Collector - May 2018 - 52
How to deal with consumer checks stating the account is "paid in full."
By Laura Dadd
ou've heard the rumor, but is
it really true that a consumer
can write "paid in full" or some
other related phrase on a check, and
actually satisfy the debt for a lesser
amount if the check is cashed? The
short answer is yes-but the longer
answer is bit more complicated.
Debt collectors who process checks must
be aware of how to handle a consumer's
check stating "paid in full" or a letter
along with the check stating the same.
When a check with this declaration is
received and cashed, in certain conditions
this can satisfy the debt. This situation is
known legally as accord and satisfaction.
By understanding how to recognize an
accord and satisfaction scenario, how to
handle such checks and how to establish
safe harbor protections, debt collectors can
avoid potential revenue loss and protect
their bottom line.
The doctrine of accord and satisfaction is
regulated by Section 3-311 of the Uniform
Commercial Code (UCC), which has
been adopted by most states with minor
adaptations. Under Section 3-311, cashing a
check will create an accord and satisfaction
if: the check writer tenders the check in good
faith; the amount of the claim is unliquidated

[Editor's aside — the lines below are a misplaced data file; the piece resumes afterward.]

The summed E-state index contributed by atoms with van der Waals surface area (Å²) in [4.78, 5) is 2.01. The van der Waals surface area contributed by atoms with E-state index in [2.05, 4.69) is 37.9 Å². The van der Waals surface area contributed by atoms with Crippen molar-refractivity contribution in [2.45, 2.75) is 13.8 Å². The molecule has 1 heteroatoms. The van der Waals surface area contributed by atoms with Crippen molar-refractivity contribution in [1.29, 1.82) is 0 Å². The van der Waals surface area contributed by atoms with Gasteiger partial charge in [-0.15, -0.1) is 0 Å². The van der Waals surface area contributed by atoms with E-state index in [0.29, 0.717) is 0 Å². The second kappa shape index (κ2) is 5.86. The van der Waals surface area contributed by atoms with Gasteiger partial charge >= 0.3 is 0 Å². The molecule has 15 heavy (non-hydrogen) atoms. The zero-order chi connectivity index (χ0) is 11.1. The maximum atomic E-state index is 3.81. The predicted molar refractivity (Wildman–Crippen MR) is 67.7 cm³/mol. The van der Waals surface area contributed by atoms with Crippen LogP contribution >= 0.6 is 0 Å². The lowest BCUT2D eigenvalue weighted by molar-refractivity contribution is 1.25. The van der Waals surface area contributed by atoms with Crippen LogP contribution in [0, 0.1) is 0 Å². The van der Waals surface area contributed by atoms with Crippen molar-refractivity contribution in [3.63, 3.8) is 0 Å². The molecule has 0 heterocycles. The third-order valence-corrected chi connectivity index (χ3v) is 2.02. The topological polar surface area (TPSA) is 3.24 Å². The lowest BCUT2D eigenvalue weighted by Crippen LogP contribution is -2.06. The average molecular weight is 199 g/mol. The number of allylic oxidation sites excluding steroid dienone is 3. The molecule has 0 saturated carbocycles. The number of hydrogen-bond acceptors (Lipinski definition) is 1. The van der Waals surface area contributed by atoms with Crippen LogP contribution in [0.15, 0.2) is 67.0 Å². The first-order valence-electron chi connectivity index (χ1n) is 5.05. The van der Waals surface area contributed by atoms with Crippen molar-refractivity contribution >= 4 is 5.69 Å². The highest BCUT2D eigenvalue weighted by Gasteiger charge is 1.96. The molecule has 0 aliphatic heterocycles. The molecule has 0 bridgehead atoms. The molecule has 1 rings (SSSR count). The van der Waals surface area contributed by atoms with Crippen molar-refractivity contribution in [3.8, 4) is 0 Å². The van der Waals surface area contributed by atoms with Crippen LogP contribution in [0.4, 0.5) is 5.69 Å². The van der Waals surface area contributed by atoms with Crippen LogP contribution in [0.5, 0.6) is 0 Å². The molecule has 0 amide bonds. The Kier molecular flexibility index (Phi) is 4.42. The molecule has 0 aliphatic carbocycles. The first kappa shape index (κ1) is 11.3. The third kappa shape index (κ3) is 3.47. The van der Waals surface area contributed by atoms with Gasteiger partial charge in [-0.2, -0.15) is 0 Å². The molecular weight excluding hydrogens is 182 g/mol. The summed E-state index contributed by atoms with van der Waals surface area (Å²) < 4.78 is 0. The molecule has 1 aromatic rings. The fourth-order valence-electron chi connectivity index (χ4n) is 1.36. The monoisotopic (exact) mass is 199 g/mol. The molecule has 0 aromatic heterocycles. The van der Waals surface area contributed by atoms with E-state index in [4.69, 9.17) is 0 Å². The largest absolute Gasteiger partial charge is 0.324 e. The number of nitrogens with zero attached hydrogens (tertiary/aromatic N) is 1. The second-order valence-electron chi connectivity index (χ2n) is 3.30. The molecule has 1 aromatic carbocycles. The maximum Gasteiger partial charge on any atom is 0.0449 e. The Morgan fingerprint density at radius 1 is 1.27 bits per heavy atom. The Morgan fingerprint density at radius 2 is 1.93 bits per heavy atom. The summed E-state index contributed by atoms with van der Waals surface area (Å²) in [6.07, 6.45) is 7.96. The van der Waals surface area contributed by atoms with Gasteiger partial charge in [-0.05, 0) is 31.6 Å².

or is subject to a bona fide dispute; and
either on the check or in an accompanying
document, the check writer provides a
conspicuous statement that the check is in
full satisfaction of the claim.
With a genuine accord and satisfaction,
the debt collector often has two choices:
reject the payment and send the check
back to the check writer, or accept the
offered settlement and cash the check,
eliminating the underlying debt. A
successful accord and satisfaction is
created by the debt collector exercising
the latter option.
Generally, debt collectors cannot simply
cross out the settlement or payment in
full language on the back of the check
and write "accept under protest" or other
similar language. In most states, this
action does not negate the accord and
satisfaction. However, debt collectors
should review state law because some
states, such as California, do permit this
option. In order to legally avoid an accord
and satisfaction when one is not desired,
it's important to adhere to the accord and
satisfaction provision of the UCC and
underlying state law.
The UCC also provides a safe harbor for
the depositor of a "paid in full" check. If a
check is deposited, whether inadvertently
or deliberately, the depositor can repay the
consumer the amount of the check within 90
days after payment of the check.
The depositor can also, within a
reasonable time period prior to receiving
the check, provide the consumer with a
conspicuous statement that designates
someone or somewhere to send
communications concerning disputed
debts, including an instrument tendered
as full satisfaction of a debt. If the
depositor can prove the partial payment
was not received at the designated
location, the check does not constitute a
valid accord and satisfaction.
There you have it: the rumor is true.
However, remember that a consumer
must have a bona fide dispute, tender the
check in good faith and include a "paid in
full"-type statement to be able to create
an accord and satisfaction. Savvy debt
collectors can avoid these situations by
examining checks and any accompanying
correspondence for such language, and
checking state law prior to depositing
Laura Dadd is ACA International's